— -- CBS News has suspended veteran journalist Charlie Rose after eight women accused him of sexual misconduct in interviews with The Washington Post. Three additional unnamed women came forward in a story published by Business Insider later on Monday.
"Charlie Rose is suspended immediately while we look into this matter. These allegations are extremely disturbing and we take them very seriously," CBS News said in a statement.
Five women told The Washington Post that Rose, an anchor for "CBS This Morning," groped them; two said that he walked naked in front of them; and one accused Rose of firing her after he allegedly touched her inappropriately and made sexually charged remarks to her.
The newspaper reported that Rose's accusers either worked with or aspired to work with him on his PBS show, "Charlie Rose," from the late 1990s to 2011. At the time of the alleged incidents, the women ranged in age from 21 to 37, according to the newspaper.
Rose issued an apology to the Post and later, he shared it on Twitter.
“In my 45 years in journalism, I have prided myself on being an advocate for the careers of the women with whom I have worked,” he said in a statement to the newspaper. “Nevertheless, in the past few days, claims have been made about my behavior toward some former female colleagues.
“It is essential that these women know I hear them and that I deeply apologize for my inappropriate behavior. I am greatly embarrassed. I have behaved insensitively at times, and I accept responsibility for that, though I do not believe that all of these allegations are accurate. I always felt that I was pursuing shared feelings, even though I now realize I was mistaken," he continued. "I have learned a great deal as a result of these events, and I hope others will too. All of us, including me, are coming to a newer and deeper recognition of the pain caused by conduct in the past, and have come to a profound new respect for women and their lives.”
Kyle Godfrey-Ryan, a former assistant to Rose in the mid-2000s and one of the three accusers who spoke to the Post on the record, claimed that Rose walked nude in front of her at one of his homes in New York City and called her in the wee hours to describe fantasies of watching her swim naked. She said that she reported his calls to Rose's longtime executive producer, Yvette Vega, who apparently told her, "That's just Charlie being Charlie." Vega told the Post and later confirmed to ABC News that she regretted not doing more for Godfrey-Ryan and others who mounted similar complaints.
“I should have stood up for them,” she said. “I failed. It is crushing. I deeply regret not helping them.”
Godfrey-Ryan said that ultimately, Rose fired her, and she later left journalism.
“He took me out to lunch and told me how embarrassed he was, how he didn’t treat me like that,” she said. “It was really about how I got it wrong, and, obviously, I couldn’t work there anymore.”
Reah Bravo, who worked alongside Rose beginning in 2007, claimed to the Post that she was groped -- sometimes forcefully -- by Rose on more than one occasion. In 2008, she said that as she prepared to accept a new job, Rose offered her a position in Washington, D.C., and the opportunity to live in his Georgetown residence. She declined.
“I was leaving because I was getting away,” she said. “I would never want to live someplace where he had keys.”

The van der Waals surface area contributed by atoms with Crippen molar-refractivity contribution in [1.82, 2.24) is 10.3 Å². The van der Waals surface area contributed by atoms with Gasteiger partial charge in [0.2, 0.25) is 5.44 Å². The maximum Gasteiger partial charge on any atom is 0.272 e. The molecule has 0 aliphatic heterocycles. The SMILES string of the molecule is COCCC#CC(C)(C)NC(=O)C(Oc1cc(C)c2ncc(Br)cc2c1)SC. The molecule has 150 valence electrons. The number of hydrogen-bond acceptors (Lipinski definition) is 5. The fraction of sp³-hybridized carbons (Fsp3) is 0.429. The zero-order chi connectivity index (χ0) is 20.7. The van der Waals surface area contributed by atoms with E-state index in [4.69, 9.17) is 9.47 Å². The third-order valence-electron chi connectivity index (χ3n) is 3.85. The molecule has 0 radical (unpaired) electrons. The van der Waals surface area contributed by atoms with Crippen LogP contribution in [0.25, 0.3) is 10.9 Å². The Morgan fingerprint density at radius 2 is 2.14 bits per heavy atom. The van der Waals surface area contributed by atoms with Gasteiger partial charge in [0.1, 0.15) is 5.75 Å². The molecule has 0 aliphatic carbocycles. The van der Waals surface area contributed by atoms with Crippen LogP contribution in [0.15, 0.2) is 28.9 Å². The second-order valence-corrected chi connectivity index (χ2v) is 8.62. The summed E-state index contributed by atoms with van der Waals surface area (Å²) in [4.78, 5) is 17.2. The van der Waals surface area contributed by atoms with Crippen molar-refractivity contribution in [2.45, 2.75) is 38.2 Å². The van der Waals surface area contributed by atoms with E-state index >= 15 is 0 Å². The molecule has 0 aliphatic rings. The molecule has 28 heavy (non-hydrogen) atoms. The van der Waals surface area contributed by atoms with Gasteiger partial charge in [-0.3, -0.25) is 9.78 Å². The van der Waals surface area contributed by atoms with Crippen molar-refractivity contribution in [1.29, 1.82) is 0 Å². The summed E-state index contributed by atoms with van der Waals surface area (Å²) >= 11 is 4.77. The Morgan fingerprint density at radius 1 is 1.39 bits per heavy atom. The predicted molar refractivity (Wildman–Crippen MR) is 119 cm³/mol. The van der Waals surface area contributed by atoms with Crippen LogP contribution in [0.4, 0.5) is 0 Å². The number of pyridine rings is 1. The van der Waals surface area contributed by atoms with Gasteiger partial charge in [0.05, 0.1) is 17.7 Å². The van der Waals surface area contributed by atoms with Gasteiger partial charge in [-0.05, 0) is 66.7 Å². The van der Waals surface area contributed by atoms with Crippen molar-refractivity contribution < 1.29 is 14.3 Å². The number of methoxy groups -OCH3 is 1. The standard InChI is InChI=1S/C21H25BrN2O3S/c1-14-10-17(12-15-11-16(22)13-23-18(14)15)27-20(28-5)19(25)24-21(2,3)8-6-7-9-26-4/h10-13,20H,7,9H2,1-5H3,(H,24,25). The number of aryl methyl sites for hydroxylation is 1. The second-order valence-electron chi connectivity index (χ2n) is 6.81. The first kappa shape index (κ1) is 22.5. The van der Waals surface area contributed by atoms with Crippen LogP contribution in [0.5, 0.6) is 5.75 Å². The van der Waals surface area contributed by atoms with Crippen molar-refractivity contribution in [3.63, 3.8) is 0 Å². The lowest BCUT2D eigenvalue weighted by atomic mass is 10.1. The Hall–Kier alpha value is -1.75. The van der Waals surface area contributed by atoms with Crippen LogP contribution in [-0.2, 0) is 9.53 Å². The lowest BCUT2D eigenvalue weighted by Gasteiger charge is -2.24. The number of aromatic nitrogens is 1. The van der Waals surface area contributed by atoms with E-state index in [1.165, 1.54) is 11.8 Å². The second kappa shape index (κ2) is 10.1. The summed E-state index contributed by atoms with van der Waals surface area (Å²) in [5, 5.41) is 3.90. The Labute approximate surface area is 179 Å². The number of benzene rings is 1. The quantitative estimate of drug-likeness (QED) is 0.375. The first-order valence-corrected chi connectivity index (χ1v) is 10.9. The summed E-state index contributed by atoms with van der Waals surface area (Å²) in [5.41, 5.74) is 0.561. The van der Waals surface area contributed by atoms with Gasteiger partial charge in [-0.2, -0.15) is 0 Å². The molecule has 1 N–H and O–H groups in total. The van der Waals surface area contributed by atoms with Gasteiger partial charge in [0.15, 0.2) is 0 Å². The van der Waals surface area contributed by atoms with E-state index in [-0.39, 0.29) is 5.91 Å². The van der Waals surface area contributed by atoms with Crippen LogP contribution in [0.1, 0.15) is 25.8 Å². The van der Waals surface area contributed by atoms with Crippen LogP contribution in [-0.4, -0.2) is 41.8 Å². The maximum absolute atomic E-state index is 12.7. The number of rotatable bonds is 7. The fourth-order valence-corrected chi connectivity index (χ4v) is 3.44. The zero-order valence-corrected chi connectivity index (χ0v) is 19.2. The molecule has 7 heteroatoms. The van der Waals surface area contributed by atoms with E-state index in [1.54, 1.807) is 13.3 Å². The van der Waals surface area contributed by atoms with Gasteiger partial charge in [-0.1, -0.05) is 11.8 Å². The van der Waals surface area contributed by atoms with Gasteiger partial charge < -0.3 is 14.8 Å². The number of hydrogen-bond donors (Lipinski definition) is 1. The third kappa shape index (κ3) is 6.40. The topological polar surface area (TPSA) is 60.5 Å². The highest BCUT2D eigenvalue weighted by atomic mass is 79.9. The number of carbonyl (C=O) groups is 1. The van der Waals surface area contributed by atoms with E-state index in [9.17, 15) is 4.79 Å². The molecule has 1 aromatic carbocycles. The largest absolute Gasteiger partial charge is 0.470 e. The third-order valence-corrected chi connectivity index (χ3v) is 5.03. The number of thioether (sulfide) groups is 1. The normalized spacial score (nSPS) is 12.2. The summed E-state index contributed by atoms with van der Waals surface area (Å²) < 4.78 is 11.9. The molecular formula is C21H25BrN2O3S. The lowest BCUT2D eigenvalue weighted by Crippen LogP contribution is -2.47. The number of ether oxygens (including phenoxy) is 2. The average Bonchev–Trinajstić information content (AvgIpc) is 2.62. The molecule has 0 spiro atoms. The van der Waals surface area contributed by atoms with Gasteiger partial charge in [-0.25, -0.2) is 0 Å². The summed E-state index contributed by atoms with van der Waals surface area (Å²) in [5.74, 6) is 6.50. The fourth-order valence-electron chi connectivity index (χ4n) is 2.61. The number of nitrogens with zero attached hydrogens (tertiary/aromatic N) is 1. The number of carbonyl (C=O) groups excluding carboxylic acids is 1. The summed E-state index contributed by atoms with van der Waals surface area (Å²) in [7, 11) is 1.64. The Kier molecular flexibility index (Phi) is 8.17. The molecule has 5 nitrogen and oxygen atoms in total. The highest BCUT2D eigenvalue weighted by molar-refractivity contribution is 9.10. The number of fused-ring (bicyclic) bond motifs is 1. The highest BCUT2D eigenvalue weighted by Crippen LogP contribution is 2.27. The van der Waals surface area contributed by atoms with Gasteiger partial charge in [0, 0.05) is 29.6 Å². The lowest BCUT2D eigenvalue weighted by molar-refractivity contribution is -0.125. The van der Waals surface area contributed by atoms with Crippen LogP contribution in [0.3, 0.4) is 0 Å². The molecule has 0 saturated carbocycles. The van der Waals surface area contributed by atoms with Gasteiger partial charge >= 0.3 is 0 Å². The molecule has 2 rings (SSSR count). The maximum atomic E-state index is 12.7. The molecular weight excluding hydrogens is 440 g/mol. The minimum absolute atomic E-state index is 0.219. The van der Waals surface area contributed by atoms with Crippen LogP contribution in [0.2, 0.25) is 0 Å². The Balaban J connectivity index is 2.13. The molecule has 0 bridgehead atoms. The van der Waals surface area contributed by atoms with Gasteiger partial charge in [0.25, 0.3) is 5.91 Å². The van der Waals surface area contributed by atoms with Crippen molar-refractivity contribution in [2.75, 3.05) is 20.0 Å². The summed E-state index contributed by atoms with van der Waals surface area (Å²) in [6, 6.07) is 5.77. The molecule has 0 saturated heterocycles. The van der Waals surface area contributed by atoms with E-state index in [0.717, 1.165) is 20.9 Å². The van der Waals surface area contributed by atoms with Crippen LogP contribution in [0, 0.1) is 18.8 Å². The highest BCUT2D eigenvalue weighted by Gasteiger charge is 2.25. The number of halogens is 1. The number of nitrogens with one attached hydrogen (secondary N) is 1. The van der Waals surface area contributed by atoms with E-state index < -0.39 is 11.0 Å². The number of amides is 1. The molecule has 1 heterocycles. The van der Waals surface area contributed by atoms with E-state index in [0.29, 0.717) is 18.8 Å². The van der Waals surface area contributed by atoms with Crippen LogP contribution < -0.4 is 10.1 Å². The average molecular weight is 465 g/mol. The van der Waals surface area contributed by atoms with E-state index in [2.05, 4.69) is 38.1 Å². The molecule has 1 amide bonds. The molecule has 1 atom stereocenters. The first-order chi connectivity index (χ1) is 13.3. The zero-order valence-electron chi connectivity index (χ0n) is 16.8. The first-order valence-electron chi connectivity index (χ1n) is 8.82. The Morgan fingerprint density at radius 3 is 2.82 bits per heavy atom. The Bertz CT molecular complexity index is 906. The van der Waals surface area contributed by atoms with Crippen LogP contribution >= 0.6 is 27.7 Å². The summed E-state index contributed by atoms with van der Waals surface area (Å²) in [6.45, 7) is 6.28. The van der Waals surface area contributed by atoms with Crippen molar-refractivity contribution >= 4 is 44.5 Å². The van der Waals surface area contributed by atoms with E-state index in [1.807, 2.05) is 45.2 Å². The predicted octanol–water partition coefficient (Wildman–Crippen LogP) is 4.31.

Megan Creydt, the third woman who spoke to the Post on the record, overlapped with Godfrey-Ryan when she worked as a coordinator on Rose's show from 2005 to 2006. Creydt claimed that Rose put his hand on her thigh, which alarmed her.
"I don’t think I said anything,” she said. “I tensed up. I didn’t move his hand off, but I pulled my legs to the other side of the car. I tried not to get in a car with him ever again. I think he was testing me out.”
In a statement to ABC News, Yvette Vega, executive producer on “Charlie Rose,” said: “I should have stood up for them. I failed. It is crushing. I deeply regret not helping them.”
In a story published later Monday evening by Business Insider, three other women, all former “Charlie Rose” interns, also accused Rose of inappropriate behavior, speaking to the site on the condition of anonymity. One, an intern in 2010, said Rose touched her legs in a car while his driver took them back to her college dorm. She said months later he invited her to his hotel room to discuss a potential job. She ended up not going and never heard from him again, she said.
The two others said he opened the door to his home wearing nothing but his bathrobe and invited them in, according to Business Insider. One, looking for job advice in 2005, said accepted but felt uncomfortable as she waited downstairs for him to get dressed. They had dinner together that night and shared a bottle of wine, but the intern said she ended up having to foot the bill. She ultimately found a job elsewhere.
The other said she declined when invited in in 2008. She said she was “shocked” and didn’t know who to report him to. "He was the star of the show," she told Business Insider. "Who do you go talk to about the star of the show?"
A Rose spokesperson declined to comment further to Business Insider or ABC News when asked about the allegations.
PBS says it has reportedly suspended the distribution of Rose's show in light of the claims.
"PBS was shocked to learn today of these deeply disturbing allegations," the network said in a statement. "'Charlie Rose' is produced by Charlie Rose, Inc., an independent television production company. PBS does not fund this nightly program or supervise its production, but we expect our producers to provide a workplace where people feel safe and are treated with dignity and respect."
Bloomberg says it has suspended broadcasts of "Charlie Rose." "We are deeply disturbed to learn of these allegations and are immediately suspending the show from airing on Bloomberg TV," the company said in a statement.